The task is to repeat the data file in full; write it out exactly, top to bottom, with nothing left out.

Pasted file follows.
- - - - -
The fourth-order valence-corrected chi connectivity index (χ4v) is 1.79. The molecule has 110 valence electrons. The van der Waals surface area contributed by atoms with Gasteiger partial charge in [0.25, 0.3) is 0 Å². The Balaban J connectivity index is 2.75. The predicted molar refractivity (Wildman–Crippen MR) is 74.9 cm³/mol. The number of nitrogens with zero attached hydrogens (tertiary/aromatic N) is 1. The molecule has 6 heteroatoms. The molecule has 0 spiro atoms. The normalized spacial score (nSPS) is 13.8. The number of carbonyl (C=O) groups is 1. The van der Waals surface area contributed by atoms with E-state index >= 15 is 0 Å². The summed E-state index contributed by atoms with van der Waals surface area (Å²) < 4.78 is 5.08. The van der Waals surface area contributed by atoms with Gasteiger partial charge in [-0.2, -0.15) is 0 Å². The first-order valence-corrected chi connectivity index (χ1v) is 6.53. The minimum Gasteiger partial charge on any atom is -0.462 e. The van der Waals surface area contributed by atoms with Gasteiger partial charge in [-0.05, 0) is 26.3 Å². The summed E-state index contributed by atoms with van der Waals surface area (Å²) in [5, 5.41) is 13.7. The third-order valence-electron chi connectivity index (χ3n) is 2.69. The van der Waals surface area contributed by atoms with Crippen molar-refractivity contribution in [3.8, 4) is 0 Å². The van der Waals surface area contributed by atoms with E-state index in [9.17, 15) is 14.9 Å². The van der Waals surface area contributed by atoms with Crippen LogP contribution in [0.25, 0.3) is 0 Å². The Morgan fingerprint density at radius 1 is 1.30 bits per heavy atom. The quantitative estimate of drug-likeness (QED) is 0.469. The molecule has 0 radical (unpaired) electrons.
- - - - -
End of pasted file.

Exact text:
The fourth-order valence-corrected chi connectivity index (χ4v) is 1.79. The molecule has 110 valence electrons. The van der Waals surface area contributed by atoms with Gasteiger partial charge in [0.25, 0.3) is 0 Å². The Balaban J connectivity index is 2.75. The predicted molar refractivity (Wildman–Crippen MR) is 74.9 cm³/mol. The number of nitrogens with zero attached hydrogens (tertiary/aromatic N) is 1. The molecule has 6 heteroatoms. The molecule has 0 spiro atoms. The normalized spacial score (nSPS) is 13.8. The number of carbonyl (C=O) groups is 1. The van der Waals surface area contributed by atoms with E-state index >= 15 is 0 Å². The summed E-state index contributed by atoms with van der Waals surface area (Å²) < 4.78 is 5.08. The van der Waals surface area contributed by atoms with Gasteiger partial charge in [-0.2, -0.15) is 0 Å². The first-order valence-corrected chi connectivity index (χ1v) is 6.53. The minimum Gasteiger partial charge on any atom is -0.462 e. The van der Waals surface area contributed by atoms with Gasteiger partial charge in [-0.05, 0) is 26.3 Å². The summed E-state index contributed by atoms with van der Waals surface area (Å²) in [5, 5.41) is 13.7. The third-order valence-electron chi connectivity index (χ3n) is 2.69. The van der Waals surface area contributed by atoms with Crippen molar-refractivity contribution in [3.8, 4) is 0 Å². The van der Waals surface area contributed by atoms with E-state index in [9.17, 15) is 14.9 Å². The van der Waals surface area contributed by atoms with Crippen LogP contribution in [0.25, 0.3) is 0 Å². The Morgan fingerprint density at radius 1 is 1.30 bits per heavy atom. The quantitative estimate of drug-likeness (QED) is 0.469. The molecule has 0 radical (unpaired) electrons.